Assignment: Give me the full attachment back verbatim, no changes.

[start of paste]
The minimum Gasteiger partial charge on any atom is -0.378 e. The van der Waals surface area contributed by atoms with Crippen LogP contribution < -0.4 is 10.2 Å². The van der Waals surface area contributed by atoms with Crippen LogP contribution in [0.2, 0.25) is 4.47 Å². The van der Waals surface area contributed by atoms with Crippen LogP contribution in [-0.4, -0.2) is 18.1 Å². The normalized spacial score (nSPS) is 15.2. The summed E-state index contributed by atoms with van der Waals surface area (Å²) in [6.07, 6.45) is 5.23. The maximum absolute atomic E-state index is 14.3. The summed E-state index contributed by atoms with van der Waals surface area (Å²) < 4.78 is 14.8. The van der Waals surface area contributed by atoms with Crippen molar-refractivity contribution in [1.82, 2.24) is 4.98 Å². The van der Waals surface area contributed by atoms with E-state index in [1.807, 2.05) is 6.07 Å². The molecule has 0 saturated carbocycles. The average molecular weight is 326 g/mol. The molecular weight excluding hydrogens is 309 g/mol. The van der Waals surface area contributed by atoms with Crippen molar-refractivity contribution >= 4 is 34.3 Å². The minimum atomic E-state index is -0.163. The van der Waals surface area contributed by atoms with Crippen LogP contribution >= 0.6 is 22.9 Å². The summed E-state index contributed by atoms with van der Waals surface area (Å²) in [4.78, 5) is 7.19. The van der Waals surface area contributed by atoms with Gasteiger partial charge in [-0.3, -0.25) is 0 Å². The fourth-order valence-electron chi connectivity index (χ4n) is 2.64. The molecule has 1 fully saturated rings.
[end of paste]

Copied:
The minimum Gasteiger partial charge on any atom is -0.378 e. The van der Waals surface area contributed by atoms with Crippen LogP contribution < -0.4 is 10.2 Å². The van der Waals surface area contributed by atoms with Crippen LogP contribution in [0.2, 0.25) is 4.47 Å². The van der Waals surface area contributed by atoms with Crippen LogP contribution in [-0.4, -0.2) is 18.1 Å². The normalized spacial score (nSPS) is 15.2. The summed E-state index contributed by atoms with van der Waals surface area (Å²) in [6.07, 6.45) is 5.23. The maximum absolute atomic E-state index is 14.3. The summed E-state index contributed by atoms with van der Waals surface area (Å²) < 4.78 is 14.8. The van der Waals surface area contributed by atoms with Crippen molar-refractivity contribution in [1.82, 2.24) is 4.98 Å². The van der Waals surface area contributed by atoms with E-state index in [1.807, 2.05) is 6.07 Å². The molecule has 0 saturated carbocycles. The average molecular weight is 326 g/mol. The molecular weight excluding hydrogens is 309 g/mol. The van der Waals surface area contributed by atoms with Crippen molar-refractivity contribution >= 4 is 34.3 Å². The minimum atomic E-state index is -0.163. The van der Waals surface area contributed by atoms with Crippen LogP contribution >= 0.6 is 22.9 Å². The summed E-state index contributed by atoms with van der Waals surface area (Å²) in [4.78, 5) is 7.19. The van der Waals surface area contributed by atoms with Gasteiger partial charge in [-0.3, -0.25) is 0 Å². The fourth-order valence-electron chi connectivity index (χ4n) is 2.64. The molecule has 1 fully saturated rings.